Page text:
Pension benefits from the Canada Pension Plan (CPP) provide retirement income. As well, the CPP pays benefits when a contributor becomes disabled, and to the family of a deceased contributor. However, farmers and other self-employed individuals sometimes encounter difficulties in understanding the Canada Pension Plan and the calculation of benefits from it.
How CPP Works
The Canada Pension Plan has been operating since 1966 and is designed to protect families against income loss due to retirement, disability or death.
The Canada Pension Plan is a contributory plan, funded entirely by the contributions from employees, employers and self-employed persons. Additional funding is obtained by the investments of the Canada Pension Plan Investment Fund.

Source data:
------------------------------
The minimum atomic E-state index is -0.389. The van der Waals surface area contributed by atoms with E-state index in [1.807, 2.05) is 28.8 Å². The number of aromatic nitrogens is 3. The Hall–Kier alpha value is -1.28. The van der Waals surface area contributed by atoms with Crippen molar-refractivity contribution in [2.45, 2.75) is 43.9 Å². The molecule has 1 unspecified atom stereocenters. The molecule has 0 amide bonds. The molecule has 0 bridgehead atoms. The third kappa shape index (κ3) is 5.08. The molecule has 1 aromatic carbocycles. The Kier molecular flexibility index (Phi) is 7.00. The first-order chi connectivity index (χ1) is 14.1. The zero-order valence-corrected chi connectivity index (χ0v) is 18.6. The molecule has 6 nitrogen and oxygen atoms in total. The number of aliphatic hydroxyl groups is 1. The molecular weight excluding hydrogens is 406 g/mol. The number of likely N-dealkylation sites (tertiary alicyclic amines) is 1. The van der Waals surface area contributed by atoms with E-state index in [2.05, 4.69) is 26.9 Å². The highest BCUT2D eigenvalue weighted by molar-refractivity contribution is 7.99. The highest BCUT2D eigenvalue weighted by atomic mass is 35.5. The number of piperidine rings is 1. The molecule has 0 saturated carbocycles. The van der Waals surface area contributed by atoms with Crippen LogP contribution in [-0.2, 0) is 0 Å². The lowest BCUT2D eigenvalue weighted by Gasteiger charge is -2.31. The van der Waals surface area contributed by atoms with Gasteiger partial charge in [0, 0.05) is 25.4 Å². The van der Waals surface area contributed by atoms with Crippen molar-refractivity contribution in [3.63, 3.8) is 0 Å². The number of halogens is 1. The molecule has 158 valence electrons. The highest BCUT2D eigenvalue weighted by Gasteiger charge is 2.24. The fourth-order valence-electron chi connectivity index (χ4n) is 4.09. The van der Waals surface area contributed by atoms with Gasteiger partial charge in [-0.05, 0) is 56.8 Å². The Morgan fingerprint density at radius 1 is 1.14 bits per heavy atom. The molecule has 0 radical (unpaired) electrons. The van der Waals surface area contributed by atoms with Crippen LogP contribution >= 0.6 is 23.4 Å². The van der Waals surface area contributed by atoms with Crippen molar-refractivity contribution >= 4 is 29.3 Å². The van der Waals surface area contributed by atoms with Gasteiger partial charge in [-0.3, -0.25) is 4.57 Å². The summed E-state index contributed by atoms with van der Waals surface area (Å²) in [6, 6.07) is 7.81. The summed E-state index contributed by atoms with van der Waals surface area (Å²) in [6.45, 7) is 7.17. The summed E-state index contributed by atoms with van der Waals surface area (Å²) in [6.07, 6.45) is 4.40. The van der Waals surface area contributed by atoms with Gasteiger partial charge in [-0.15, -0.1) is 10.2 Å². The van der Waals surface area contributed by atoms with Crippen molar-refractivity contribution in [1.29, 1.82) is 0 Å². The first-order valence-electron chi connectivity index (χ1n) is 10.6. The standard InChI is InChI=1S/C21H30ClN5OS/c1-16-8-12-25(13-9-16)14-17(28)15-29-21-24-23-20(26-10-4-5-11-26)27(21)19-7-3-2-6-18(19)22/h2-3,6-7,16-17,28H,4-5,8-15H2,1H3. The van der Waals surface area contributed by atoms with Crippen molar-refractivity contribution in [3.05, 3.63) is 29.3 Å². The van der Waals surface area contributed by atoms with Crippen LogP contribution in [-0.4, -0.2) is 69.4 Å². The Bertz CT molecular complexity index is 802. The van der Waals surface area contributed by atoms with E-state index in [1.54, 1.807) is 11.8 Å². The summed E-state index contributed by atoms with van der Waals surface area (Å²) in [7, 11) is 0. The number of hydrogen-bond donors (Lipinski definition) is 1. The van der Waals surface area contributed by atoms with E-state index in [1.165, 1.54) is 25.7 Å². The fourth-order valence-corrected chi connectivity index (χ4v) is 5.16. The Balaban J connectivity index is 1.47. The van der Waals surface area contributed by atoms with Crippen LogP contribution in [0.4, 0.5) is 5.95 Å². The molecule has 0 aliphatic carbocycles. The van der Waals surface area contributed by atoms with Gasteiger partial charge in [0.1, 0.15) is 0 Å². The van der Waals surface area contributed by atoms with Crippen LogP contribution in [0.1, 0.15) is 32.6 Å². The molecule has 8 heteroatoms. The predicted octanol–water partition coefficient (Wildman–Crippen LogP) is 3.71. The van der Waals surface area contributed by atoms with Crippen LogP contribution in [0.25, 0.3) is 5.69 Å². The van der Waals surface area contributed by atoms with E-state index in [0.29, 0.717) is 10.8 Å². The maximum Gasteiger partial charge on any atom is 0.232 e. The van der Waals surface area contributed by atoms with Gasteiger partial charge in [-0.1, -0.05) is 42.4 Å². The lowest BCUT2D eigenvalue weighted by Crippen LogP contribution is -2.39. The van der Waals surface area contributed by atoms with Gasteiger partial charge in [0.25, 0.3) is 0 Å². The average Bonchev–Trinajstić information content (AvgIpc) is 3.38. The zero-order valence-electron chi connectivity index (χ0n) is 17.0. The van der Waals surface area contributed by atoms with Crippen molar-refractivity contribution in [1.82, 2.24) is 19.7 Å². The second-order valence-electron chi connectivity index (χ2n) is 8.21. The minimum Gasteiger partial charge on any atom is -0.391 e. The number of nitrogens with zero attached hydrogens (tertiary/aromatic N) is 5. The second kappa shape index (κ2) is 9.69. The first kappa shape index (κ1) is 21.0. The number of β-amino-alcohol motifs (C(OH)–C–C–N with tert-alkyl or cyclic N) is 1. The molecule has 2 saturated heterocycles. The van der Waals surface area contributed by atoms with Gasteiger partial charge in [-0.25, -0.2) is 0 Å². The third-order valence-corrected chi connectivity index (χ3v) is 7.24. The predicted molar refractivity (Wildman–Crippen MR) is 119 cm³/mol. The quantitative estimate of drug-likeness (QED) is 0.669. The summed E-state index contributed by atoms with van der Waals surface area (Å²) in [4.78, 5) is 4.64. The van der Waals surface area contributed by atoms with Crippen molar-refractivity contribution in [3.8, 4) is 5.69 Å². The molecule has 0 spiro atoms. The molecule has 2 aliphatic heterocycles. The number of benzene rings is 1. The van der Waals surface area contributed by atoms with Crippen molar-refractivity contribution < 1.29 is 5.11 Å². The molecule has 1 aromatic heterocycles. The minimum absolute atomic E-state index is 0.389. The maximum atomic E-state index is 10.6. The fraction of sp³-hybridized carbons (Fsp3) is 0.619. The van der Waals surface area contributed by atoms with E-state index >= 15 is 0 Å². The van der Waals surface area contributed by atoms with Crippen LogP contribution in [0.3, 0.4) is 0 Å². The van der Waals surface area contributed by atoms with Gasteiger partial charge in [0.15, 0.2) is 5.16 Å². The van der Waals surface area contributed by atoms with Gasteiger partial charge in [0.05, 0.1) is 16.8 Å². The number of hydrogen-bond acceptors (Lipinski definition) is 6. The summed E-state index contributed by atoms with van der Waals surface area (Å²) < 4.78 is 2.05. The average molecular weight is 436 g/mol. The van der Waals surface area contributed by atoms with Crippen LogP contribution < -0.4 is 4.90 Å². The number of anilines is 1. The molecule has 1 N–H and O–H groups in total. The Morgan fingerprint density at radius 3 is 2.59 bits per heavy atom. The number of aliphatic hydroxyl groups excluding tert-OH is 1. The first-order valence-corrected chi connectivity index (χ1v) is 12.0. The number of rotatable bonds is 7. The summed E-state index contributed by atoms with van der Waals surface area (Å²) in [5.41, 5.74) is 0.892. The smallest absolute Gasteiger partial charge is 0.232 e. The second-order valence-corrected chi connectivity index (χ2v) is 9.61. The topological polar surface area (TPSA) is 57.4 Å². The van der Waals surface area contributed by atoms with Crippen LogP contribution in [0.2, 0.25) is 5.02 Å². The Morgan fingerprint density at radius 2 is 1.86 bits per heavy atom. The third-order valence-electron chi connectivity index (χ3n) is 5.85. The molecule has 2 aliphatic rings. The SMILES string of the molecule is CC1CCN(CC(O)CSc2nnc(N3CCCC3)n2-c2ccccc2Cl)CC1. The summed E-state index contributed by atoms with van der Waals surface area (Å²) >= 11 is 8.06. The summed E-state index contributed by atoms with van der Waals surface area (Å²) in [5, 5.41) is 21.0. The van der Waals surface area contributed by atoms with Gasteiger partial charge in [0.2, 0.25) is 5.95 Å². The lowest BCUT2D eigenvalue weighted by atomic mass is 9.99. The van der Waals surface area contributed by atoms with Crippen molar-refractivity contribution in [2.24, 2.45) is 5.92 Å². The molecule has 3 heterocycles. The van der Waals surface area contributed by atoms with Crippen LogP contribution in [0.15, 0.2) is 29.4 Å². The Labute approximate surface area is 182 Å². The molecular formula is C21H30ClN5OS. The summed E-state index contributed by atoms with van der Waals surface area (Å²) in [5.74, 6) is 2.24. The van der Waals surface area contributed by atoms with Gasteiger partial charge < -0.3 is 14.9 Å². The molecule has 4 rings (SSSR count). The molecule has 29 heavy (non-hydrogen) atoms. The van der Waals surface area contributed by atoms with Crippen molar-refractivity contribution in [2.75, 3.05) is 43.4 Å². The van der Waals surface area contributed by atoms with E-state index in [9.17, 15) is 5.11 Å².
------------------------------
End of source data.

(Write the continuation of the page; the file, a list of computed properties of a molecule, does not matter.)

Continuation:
One month after reaching age 18, participation in the plan is achieved through compulsory contributions on earnings from employment or self-employment. Contributions are made on earnings from salary or wages received as an employee or net earnings from self-employment as defined by the Income Tax Act.
Contributions are made on annual earnings above a minimum called the Year's Basic Exemption, to a maximum called the Year's Maximum Pensionable Earnings. The Basic Exemption and the Maximum Pensionable Earnings change over time.
CPP benefits include:
- Retirement income.
- Disability benefits.
- A lump sum death benefit.
- Benefits for children of disabled and/or deceased contributors.
- Benefits for the surviving spouse/common-law partner of a deceased contributor.